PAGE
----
RB Chris Ivory, 42 offensive snaps, Rush: 21 - 87 - 1, Rec: 2 - 15 - 0 (2 targets)
Chris Ivory was largely contained by Miami’s run defense, but looked much more explosive than he did in prior weeks. Ivory’s explosiveness was on full display during New York’s first snap on offense; Ivory ripped a 16-yard run off left tackle and carried a few defenders for extra yardage. Midway through the fourth quarter, Ivory busted loose for a 31-yard touchdown scamper. Credit New York’s offensive line, which added Nick Mangold back into the fold, for opening running lanes and letting Ivory cruise into the open field. With Ivory and Bilal Powell seemingly healthy at the same time for the first time in two months, Ivory out-snapped Powell 3-to-1. This was an encouraging sign and bodes well for his upcoming match-ups.

RB Bilal Powell, 34 offensive snaps, Rush: 6 - 28 - 0, Rec: 2 - 7 - 0 (5 targets)
Bilal Powell spelled Chris Ivory throughout the game and caught a few passes on third downs. New York’s controlled the clock and the game flow for nearly the entire game, so his opportunities were somewhat limited.

RB Stevan Ridley, 5 offensive snaps, Rush: 2 - 1 - 0
Stevan Ridley saw limited snaps and was unable to establish himself. Ridley received one red zone carry, but was stopped for a 2-yard gain.

WR Brandon Marshall, 71 offensive snaps, Rec: 9 - 131 - 2 (11 targets)
Miami’s decision to leave Brent Grimes in one-on-one situations against Brandon Marshall proved to be costly. Marshall used his size and tactical route running ability to beat Grimes at will. Marshall caught nine of his 11 targets, which included touchdown receptions during the first and fourth quarters. During the first quarter, Marshall ran a post route and easily caught a back-shoulder throw from Fitzpatrick to complete a 16-yard scoring play. For whatever reason, Grimes looked befuddled on the play and Marshall-Fitzpatrick connected for a relatively easy pitch-and-catch. During the fourth quarter, Marshall hauled in his second touchdown pass, a 3-yard strike to give New York a 28-7 lead. Marshall dominated Grimes in both meeting this season, proving that he is extra motivated when playing his ex-teammates.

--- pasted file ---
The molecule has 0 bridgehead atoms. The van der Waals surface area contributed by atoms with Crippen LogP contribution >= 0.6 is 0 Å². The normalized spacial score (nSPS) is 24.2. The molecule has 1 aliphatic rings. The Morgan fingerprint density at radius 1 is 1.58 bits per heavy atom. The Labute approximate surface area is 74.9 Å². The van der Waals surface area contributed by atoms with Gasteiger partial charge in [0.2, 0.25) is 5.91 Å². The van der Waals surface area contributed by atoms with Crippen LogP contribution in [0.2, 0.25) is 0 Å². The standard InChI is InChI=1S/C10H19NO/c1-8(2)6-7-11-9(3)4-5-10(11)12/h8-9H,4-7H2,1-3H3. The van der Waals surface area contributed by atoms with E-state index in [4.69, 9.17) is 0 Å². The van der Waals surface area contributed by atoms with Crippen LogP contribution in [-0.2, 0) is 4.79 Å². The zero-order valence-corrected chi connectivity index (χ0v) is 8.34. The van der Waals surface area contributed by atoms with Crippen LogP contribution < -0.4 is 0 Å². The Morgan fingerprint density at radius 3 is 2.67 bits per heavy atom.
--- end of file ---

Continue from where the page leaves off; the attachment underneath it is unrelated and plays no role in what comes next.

WR Eric Decker, 65 offensive snaps, Rec: 5 - 62 - 1 (9 targets)
Another week, another solid performance by Eric Decker. Decker caught his seventh touchdown pass of the season, running a quick slant and completing a 3-yard scoring play in the third quarter. New York stacked Decker and Quincy Enunwa in the slot and utilized Enunwa to clear out the defenders. Decker was open at the catch point and did a nice job of looking the ball in to finish the scoring play. Outside of the scoring play, Decker dominated Brice McCain in one-on-one situations. Decker ran his normal route tree, utilizing his size and strength to win on shallow crossing routes and come back routes. Decker could have padded his stat line with an additional touchdown, but dropped an easy touchdown during the first half.

WR Devin Smith, 35 offensive snaps, Rec: 2 - 33 - 1 (3 targets)
It’s been a frustrating rookie season for Devin Smith, but his road to redemption started in the second quarter. Right before halftime, Smith ran a tight post route, won inside position against Jamar Clark, and hauled in a strike from Fitzpatrick to complete a 16-yard scoring play. Given the time remaining on the game clock, it was a totally ‘trust throw’ by Fitzpatrick and an exceptional individual effort by Smith to finish the scoring play. After Smith scored, his teammates rushed to congratulate him knowing that it’s been a tough season for the rookie from Ohio State.

WR Quincy Enunwa, 40 offensive snaps, Rec: 2 - 29 - 0 (6 targets)
Quincy Enunwa did a great job of blocking on the edge and setting up opportunities for his teammates, but had a limited impact as a pass catcher. Enunwa secured both of his catches during the second quarter on shallow crossing routes and generated yardage after the catch. Enunwa and Fitzpatrick were unable to connect on a few deep passes, but their timing is still a work-in-progress.